Reviewer: Paulie Spiceflow
The Unincorporated Man is a science fiction novel about economics, corporate greed, and individual liberty. Unfortunately the authors of this 500 page bomb know nothing about economics, corporate greed or individual liberty. Never mind the underdeveloped writing style and pitiful plotting, the premise of the entire book is so flawed even Tim Howard couldn’t save it.
Justin Cord is a billionaire who froze himself and most of his assets to be reanimated in the future. He was dying of cancer and hoped a cure could be found in the future. When he is thawed out centuries later, he meets Neela (dangerously close in spelling to the Futurama character Leela) the reanimationist and love interest. A corporation known as GCI desperately tries to force him to incorporate so they can purchase his shares, which will be extremely valuable for some reason.
The central premise of the story is that all individuals will incorporate in the future, selling shares of themselves on the market, raising money for their education in exchange for paying dividends. Each person is born with 20 percent ownership goes to your parents while 5 percent goes to the government. The incredible transformation in the world economic system is due to a Grand Collapse that happened before Cord woke up. This über depression came about because governments manipulated currencies for political gain rather than protecting price stability or benefiting the economy. Stock markets crashed, currencies collapsed, and everyone became broke.
The Kollin brothers should’ve looked up what incorporated means. Selling and buying shares on an exchange requires an initial public offering (IPO), not incorporation. Incorporation is merely the formation of a business with a corporate structure. Most companies incorporate and never go public on an exchange. For a book about economics to confuse incorporation with IPO doesn’t bode well.
Let’s suspend judgment and belief for a moment and say, in the future, incorporation is redefined to mean IPO. Unfortunately this concession doesn’t save it.
There is one obvious question: why do individuals incorporate in the future? What advantage does it serve? The authors never answer this question. We never learn what personal incorporation has to do with currency collapse, a great depression or anything. At least I didn’t learn, I didn’t finish the book. So to be accurate, you don’t learn anything here in the first half of the book.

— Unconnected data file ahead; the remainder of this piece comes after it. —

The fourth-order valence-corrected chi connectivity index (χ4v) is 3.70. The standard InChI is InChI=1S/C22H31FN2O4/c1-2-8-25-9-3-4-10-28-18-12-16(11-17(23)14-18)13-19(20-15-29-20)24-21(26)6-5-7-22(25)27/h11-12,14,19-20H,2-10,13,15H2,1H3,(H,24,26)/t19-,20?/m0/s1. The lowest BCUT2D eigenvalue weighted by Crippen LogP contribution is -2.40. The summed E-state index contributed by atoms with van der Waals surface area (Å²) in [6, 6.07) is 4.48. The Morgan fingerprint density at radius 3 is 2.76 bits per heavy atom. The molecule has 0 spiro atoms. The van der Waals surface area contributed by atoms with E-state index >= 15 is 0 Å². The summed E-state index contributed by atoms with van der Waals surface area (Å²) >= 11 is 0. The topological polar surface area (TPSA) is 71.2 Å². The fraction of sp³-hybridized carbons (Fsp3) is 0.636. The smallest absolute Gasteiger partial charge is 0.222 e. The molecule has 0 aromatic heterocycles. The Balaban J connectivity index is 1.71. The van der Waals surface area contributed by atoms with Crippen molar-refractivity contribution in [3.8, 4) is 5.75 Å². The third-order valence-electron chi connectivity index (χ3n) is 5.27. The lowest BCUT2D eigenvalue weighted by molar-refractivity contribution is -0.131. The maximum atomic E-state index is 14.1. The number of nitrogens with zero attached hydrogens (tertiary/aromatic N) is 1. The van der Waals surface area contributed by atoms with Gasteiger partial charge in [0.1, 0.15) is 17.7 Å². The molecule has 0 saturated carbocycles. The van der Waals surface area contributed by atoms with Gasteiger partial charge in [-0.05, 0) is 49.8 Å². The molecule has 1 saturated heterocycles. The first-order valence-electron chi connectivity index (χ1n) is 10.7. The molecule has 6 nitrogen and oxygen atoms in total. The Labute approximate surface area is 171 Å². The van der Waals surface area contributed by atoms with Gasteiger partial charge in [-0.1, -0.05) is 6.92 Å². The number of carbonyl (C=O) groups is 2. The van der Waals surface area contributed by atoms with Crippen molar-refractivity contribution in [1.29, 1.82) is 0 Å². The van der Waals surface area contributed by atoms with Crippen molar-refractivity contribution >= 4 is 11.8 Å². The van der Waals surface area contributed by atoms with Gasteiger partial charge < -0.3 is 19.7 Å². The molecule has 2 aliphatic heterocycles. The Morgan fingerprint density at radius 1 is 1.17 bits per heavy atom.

Why do parents get 20 percent ownership of their children? This is an enormous step backward from a social and economic standpoint. In medieval and ancient societies, men (I say men because women didn’t matter much back then) had children because it was a source of cheap labor. If a kid couldn’t work, he probably didn’t last long. In the future we go back to kids working for the financial benefit of their parents. The old system didn’t work to well back then and probably wouldn’t work in the future.
If my parents owned shares in me, they wouldn’t see a single dollar in return on investment. Most people don’t become profitable until later in life. My parents don’t want to extract profits from me anyway. It sort of defeats the purpose of wanting something better for your children. All of this makes me wonder how the hell this system created such an advanced prosperous future.
I think shareholders take the place of lenders in today’s era. The question is: why is the new system any better or efficient. I am just as responsible for personal debt as a management team of a corporation is responsible to the shareholders. The future society has gained nothing with this system; it is all the same thing.
What about government you ask? Shouldn’t they get some sort of stake in an individual? A government is vested in each individual, spending money on police protection, education, health services, infrastructure, and national defense. Why shouldn’t they get a return on investment? Because the money the government spends on providing police protection and other services IS ALREADY PAID FOR WITH TAXES.
Why create an ownership situation and need to pay dividends to the government when paying taxes annually is so much simpler and accomplishes the exact same thing?
It is a brand new revolutionary economic system that solves none of the problems of the old system.
To make matters worse, the book tries to present insight into a new libertarian legal system that decriminalizes all sorts of things including drugs and pedophilia. Neela tried to explain to the main character Justin Cord of why social pressure is stronger than law. Using the example of a child molester she tried to argue that while certain activities (like possessing virtually generated child porn) are not illegal they damage one’s stock value and thus creates pressure to conform to societal norms.
However, THIS EXACT SAME SOCIETAL PRESSURE EXISTS TODAY!!! Today child molesters know full well they are irreparably damaging their careers (if they have one). Society learned long ago that peer pressure and economic loss are not enough to deter sex offenders.
All this and we still haven’t gotten to the loads of style problems in this book. The book provides incredible amount of exposition on future events, future timelines, and little biographies on all characters, important or not. The info-dumping is long, tedious, and boring. The characters are all cartoons that speak and act alike. The humor in particular is only for children. There are also constant use of the phrases “first of all” and “I’ll grant you that.” The main character is an arrogant jackass who should’ve been refrozen to spare us from this nonsense.
As someone who is fascinated with politics, economics, and loves social commentary, this book infuriated me and desperately needed someone with a basic working knowledge of these things to put the brakes on. Unfortunately no one did.